QUESTION: I have an old stock certificate for a stock that I inherited from my grandfather. How do I find out if the company is worth anything? - Richard D., Colorado Springs
ANSWER: Some older stock certificates can be valuable, but these days most stocks have gone to electronic transfers so most certificates are just duplicates.
The first thing to find out is if the company is still in existence. It could have changed names, been acquired by another company, etc. Find out the name of the company, when the stock was issued and where the company was incorporated.
Is a transfer agent listed on the front of the certificate? A transfer agent handles share transfers and should be able to tell you if the certificate is worth anything. You’ll need to mail the certificate to the agent; be sure to send it via insured mail. The agent will help you sell the shares.
If there is no transfer agent, check with your library to see if they have a copy of the Directory of Obsolete Securities.
Another option is to utilize the services of Scripophily.com, a company that will research an old company for a fee. Even if the certificate doesn’t have any value (doesn’t represent any ownership); Scripophily.com might buy the certificate from you for its collector’s value.
Question: I have several government student loans and I’d like to know how I could consolidate them. They have different interest rates. - Gary S., Monument
Answer: After exhausting their deferment and forbearance, students still struggling to repay their debt often look at consolidating their loans.
It’s much easier to consolidate federal student loans than private loans. There is no credit check because the U.S. government guarantees the loans. Your new fixed interest rate will be based on the average of the interest rates of all current loans.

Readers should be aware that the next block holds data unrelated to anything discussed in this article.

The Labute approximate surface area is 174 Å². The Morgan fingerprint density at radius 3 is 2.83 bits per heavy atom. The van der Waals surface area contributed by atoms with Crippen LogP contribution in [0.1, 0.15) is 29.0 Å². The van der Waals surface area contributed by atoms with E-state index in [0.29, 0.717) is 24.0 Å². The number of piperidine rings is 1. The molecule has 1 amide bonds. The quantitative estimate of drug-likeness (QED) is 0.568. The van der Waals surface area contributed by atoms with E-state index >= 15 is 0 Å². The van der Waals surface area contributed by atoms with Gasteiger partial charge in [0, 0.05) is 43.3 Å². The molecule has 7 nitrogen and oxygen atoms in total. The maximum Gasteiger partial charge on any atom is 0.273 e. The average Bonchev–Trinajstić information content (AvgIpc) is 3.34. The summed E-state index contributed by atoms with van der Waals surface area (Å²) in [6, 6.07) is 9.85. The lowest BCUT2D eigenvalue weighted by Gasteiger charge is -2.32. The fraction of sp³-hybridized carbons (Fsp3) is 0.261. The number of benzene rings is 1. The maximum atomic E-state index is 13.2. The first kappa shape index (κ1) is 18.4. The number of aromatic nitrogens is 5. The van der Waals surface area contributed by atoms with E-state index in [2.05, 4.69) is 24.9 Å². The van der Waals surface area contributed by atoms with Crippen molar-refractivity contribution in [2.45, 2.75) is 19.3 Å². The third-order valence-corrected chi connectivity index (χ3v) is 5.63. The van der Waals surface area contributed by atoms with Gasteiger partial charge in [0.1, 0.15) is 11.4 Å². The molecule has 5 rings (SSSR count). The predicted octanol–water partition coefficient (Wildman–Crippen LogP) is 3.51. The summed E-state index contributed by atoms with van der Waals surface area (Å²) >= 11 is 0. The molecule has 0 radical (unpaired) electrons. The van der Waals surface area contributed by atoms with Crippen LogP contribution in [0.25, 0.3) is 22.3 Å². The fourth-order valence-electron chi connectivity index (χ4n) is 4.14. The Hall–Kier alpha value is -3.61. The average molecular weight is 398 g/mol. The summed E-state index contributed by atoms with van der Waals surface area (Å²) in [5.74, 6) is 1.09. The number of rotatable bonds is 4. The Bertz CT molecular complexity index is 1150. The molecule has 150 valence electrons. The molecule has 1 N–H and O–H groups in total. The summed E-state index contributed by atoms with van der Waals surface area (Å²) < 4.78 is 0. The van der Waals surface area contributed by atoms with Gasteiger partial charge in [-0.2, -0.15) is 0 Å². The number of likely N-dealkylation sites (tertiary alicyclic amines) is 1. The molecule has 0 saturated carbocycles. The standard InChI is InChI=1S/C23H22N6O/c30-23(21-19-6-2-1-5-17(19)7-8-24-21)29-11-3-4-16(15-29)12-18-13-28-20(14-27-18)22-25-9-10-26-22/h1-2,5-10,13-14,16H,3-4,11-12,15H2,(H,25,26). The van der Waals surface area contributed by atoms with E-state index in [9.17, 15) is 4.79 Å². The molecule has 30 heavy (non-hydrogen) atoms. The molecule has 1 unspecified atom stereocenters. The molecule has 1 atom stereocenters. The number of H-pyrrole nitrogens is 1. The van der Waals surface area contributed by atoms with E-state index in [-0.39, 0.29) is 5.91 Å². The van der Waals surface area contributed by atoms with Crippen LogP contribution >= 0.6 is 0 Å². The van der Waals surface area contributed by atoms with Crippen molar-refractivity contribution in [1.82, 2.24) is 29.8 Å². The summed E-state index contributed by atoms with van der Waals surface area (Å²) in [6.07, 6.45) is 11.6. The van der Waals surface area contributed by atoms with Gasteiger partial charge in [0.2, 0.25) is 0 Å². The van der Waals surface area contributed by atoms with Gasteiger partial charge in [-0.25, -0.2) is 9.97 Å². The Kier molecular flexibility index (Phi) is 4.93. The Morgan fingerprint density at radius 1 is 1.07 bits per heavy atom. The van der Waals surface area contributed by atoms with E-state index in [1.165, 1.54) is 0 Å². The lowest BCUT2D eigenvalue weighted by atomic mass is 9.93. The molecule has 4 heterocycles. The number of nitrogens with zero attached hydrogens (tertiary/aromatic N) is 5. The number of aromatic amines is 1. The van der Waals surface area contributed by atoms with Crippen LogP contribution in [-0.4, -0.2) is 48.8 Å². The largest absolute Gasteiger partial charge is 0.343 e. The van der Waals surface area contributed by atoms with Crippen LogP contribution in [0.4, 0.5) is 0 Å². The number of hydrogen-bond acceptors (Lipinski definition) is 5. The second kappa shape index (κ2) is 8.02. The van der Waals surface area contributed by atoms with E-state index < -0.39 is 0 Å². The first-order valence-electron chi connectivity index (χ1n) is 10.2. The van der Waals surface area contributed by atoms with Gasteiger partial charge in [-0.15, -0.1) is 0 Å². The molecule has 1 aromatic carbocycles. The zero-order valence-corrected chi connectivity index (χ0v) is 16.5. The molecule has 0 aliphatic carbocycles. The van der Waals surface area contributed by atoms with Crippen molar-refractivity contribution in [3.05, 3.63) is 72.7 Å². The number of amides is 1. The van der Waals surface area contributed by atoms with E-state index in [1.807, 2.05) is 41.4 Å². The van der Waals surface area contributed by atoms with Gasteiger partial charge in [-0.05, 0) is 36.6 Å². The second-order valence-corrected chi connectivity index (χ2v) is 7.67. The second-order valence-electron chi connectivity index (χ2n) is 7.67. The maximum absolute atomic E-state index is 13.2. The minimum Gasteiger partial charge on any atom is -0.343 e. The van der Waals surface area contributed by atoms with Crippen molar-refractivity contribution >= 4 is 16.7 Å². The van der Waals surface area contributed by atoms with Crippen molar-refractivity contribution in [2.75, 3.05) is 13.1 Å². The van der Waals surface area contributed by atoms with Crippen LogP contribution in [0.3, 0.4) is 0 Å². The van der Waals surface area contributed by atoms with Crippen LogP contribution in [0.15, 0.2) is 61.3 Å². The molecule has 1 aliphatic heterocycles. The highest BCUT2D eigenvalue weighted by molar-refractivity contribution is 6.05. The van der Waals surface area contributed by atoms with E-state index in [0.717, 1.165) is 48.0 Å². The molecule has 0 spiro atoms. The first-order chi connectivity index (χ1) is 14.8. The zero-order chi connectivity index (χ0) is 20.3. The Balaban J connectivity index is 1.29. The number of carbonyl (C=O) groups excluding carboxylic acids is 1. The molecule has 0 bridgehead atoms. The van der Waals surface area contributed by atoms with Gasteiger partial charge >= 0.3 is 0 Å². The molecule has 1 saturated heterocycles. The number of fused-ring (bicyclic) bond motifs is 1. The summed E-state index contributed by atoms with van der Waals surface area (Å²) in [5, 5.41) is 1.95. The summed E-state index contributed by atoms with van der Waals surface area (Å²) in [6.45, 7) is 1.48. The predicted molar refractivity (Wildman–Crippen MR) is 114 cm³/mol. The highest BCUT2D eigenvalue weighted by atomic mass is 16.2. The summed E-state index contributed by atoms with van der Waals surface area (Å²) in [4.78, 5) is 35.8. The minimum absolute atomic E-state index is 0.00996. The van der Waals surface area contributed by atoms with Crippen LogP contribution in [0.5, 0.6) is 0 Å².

To find out which consolidation program you would qualify for, contact the Direct Loan Organization’s Consolidation Department at 1-800-557-7392. Their website, www.loanconsolidation.ed.gov, offers useful information, including an online calculator to help estimate your new monthly repayment amount.
You might have to meet certain requirements before consolidation, such as bringing your balance current if you’re behind on payments.
Also, you won’t be able to include a Parent Plus loan in the consolidation, because it is in your parent’s name and can’t be transferred to your name.
The Income-Based Repayment Program (IBR) is another option if you are struggling with repayments. IBR will cap your repayments based on your income and the size of your family. Also, you must be in a partial financial hardship, which exists when the annual amount due on all of your eligible loans, as calculated under a standard 10-year repayment plan, exceeds 15 percent of discretionary income. Under this program, any remaining loan balance will be forgiven after 25 years of payments.
Lastly, check out PayBackSmarter.com, another cool tool to help you compare different repayment options.
Mystified by money and want to improve your financial effectiveness? Denisa Tova CFP®, CDFA, MBA is a Colorado Springs-based Certified Financial Planner and a Certified Divorce Financial Analyst. Contact her at DenisaTova.com or email email@example.com.